The Patron Saint of CrittersPosted on : May 10, 2011
I come from a long line of pretty religious ancestors. My mom’s Spanish Creole Ximenes people were Catholics from Nachitoches, Lousiana. They eventually ended up Anglicized, staunch Missionary Baptist folks in the Pineywoods of deep East Texas. My dad’s people on the other hand held the secretary position in the Arcadia Missionary Baptist Church for generations until my Granny Ruth decided to start a Catholic Church in Shelby County and was of course bounced from the church rolls for “denying the faith.” I not only got my love of flowers from her but my rebellious streak as well. This naturally precludes a saintly disposition for me, but it’s not as far-fetched as it sounds.
I was actually born on November 1, All Saints Day. To be perfectly honest, my mom says I was a day late and should have been born on Halloween. I suppose that’s when she changed my name from Demon Gregory Grant to Damon Gregory Grant. But Rebel Eloy Emanis, the only grandfather I knew, and idolized as well, was named for a Spanish saint. His grandfather Firmin Emanis was named for a Spanish saint too. And still yet, Firmin’s grandfather, Francisco Ximenes, was also named for a Spanish saint. With that lineage, I’ve certainly got my work cut out for me.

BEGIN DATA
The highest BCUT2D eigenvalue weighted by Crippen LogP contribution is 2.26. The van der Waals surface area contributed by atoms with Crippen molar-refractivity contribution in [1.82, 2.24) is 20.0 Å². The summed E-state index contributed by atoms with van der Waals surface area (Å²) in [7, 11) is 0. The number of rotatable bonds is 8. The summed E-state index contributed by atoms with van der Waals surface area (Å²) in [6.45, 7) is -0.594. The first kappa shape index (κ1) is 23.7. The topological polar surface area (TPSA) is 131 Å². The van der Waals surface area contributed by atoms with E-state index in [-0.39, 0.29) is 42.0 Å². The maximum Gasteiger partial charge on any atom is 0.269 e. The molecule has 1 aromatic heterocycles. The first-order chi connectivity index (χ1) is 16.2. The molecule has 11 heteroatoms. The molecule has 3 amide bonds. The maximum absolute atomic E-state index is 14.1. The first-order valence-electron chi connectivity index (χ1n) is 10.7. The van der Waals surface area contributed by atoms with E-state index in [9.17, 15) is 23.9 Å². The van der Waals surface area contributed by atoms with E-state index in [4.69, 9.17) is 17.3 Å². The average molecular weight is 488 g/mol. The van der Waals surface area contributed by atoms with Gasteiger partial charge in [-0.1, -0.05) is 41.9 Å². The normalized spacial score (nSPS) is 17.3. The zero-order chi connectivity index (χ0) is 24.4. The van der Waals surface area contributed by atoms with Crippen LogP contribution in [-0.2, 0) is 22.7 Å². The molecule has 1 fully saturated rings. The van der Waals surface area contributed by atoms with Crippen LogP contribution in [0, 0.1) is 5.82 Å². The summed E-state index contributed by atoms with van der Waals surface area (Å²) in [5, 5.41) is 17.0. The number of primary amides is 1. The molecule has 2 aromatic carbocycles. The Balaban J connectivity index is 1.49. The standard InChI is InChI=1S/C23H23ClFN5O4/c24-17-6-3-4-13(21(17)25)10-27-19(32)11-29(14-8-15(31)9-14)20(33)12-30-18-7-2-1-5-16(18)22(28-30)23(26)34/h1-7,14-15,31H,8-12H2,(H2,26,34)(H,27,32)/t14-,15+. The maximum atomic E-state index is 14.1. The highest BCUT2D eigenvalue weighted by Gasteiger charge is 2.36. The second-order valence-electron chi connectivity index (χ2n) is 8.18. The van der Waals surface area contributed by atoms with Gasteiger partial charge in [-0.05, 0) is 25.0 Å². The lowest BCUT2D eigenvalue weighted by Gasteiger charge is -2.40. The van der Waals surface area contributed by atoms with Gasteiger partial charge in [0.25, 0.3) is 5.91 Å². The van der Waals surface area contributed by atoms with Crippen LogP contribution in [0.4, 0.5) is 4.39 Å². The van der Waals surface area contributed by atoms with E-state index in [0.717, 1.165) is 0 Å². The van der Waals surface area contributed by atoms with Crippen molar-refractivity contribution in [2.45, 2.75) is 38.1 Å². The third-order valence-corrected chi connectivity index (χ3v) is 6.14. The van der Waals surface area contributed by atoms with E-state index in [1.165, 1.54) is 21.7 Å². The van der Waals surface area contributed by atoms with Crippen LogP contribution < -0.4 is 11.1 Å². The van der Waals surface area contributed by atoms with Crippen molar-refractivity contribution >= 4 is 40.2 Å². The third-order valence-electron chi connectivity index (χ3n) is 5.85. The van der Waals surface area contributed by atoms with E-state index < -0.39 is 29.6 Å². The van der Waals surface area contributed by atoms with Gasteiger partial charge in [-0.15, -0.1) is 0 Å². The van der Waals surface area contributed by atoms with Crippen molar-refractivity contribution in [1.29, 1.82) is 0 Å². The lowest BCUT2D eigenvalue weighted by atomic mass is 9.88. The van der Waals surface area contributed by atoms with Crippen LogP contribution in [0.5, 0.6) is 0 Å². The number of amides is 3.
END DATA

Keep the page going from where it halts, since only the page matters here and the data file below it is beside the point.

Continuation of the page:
I recently toured a number of wonderful gardens while attending the Southern Garden History Society meeting in Baton Rouge Louisiana (see southerngardenhistory.org). One of the gardens we visited was Miss Sarita’s garden not far from St. Francisville. It wasn’t that much of a surprise to see that her garden had a religious theme and featured a number of crosses and statues of St. Francis. Truthfully I can’t tell you much about very many saints, but I have always had an affection for St. Francis, as I always heard he could talk to the animals.
Of course you know I love plants, but I’m an animal lover as well. My siblings and I grew up with pet dogs, cats, rabbits, chickens, ducks, turtles, possums, raccoons, and even a squirrel. Not just any squirrel mind you, but a house squirrel. At this point you’re probably thinking my mom was the saint. You’ll get over that in due time.
Once while visiting my grandparents in Arcadia, my Papaw told us to go look inside the large metal trash can in the bathroom (one of the few heated rooms in the house) and “pick you out one of ‘em to take home.” Of course the four of us, all a year apart, crammed our way into the small room and carefully removed the lid. Much to our surprise there was a “nest” of baby fox squirrels curled up amid rags in the bottom of the can. He had recently cut down a tree containing a squirrel nest and was apparently too soft hearted to let them perish. Either that or he was going to feed them and fatten them up for the other heated room in the house, the kitchen. He certainly liked to eat squirrel dumplings. We gently picked out one to take home and named him Caleb. Our sweet Caleb was certainly going to have no part in Papaw’s dumplings.